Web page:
Statistics on how much information people can ‘remember’ after a talk never bother me. Not one bit.
There’s 2 sorts of learning. There’s the learning you can repeat back. And then there’s the learning that goes in deep, and you may not even realise has occurred.
My wife and I chat about the sermon on the drive home from church, and we often struggle to ‘remember’ much in detail. But during a conversation later in the week, something from the sermon will bubble to the surface. When making a decision, we will realise that we are using the categories and assumptions from sermons we can’t even remember.
When we hear false teaching, suddenly we realise we know it is wrong and can explain why. We’d forgotten all about that part of the sermon. Well, actually, it turns out we hadn’t forgotten!
It seems more went in than we realise. Actually, we came out of those sermons with a lot of our intuitions re-arranged and assumptions changed. We have accumulated that innate knowledge that you rarely put into words, and yet it is there under the surface for when you need it.
I think most learning is like that.
So I’m never discouraged if someone can’t repeat back every sub-point word-for-word. More goes in than we think. Having said that, it doesn’t hurt to try to make it more memorable.
So… How to really save Eutychus
I haven’t read the book Saving Eutychus. But here’s what I know. Paul desperately wanted to save Eutychus, and he didn’t do it through a 20 minute sermonette.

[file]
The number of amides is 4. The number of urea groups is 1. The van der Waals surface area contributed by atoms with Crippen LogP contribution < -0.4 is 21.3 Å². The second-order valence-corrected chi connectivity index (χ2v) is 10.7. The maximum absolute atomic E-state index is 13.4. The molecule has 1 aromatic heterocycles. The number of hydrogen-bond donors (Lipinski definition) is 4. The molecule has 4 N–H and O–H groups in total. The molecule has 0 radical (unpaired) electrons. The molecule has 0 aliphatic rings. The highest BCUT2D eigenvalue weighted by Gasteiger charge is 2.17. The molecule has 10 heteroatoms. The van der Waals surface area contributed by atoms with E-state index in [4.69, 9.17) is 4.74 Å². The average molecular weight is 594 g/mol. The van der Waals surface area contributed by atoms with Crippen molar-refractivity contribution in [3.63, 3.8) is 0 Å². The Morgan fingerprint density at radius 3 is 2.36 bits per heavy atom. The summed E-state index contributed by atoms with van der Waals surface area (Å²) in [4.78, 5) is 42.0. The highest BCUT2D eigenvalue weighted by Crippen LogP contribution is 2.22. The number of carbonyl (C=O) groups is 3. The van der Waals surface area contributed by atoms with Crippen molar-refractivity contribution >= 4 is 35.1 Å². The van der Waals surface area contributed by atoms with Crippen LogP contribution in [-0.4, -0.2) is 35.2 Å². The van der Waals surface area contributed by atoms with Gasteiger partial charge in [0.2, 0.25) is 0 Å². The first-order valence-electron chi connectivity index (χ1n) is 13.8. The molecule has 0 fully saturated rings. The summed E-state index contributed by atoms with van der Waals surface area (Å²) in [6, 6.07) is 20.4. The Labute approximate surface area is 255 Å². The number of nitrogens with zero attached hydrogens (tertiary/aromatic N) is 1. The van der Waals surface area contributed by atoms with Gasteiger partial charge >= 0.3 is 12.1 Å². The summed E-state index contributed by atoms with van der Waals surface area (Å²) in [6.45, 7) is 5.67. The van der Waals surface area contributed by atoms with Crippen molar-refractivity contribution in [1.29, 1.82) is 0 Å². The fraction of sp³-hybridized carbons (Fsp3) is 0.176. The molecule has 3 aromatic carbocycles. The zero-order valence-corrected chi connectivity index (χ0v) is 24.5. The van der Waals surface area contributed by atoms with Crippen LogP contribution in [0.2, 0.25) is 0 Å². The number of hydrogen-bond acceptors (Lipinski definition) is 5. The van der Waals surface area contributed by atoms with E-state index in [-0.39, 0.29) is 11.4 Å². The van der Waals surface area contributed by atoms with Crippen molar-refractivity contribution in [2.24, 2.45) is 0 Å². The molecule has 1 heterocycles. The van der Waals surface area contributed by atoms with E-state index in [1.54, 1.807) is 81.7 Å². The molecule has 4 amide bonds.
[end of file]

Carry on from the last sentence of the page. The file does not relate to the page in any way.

“Sermonettes produce Christianettes”, as someone once said.
We preach into a very Biblically illiterate culture, breathing in a very distorted world-view. Our people do not need a little pep talk on ‘Jesus loves you so avoid sin x this week.’ We need faithful expositions, effective apologetics, interesting illustrations, and rich, detailed application that transforms world-views.
And to do that, we need to preach better, not shorter.
On the first day of the week, when we were gathered together to break bread, Paul talked with them, intending to depart on the next day, and he prolonged his speech until midnight. There were many lamps in the upper room where we were gathered. And a young man named Eutychus, sitting at the window, sank into a deep sleep as Paul talked still longer. And being overcome by sleep, he fell down from the third story and was taken up dead. (Acts 20:7–9)
P.S. Involved in this discussion is service length. As Michael Jensen says, “I think the problem is not simply the length of sermons, it’s the length of services.” You can’t preach for 45 minutes in a 1 hour service. I think the thoughts expressed above apply equally to services as a whole. Generally speaking, our goal shouldn’t be shorter, it should be better. I know Mark Driscoll is hardly in vogue at the moment, but he was on the money when he said something like ‘People would rather you use their time well for two hours than waste it for one.’ When I go to the beach, I make sure I go long enough to make it worth the drive. Once you have gotten the kids in the car, driven 20 minutes to get there and 20 minutes home, you might as well have a decent length church service to make it all worth it.
UPDATE — this article addresses a crucial additional aspect: our hearts as listeners.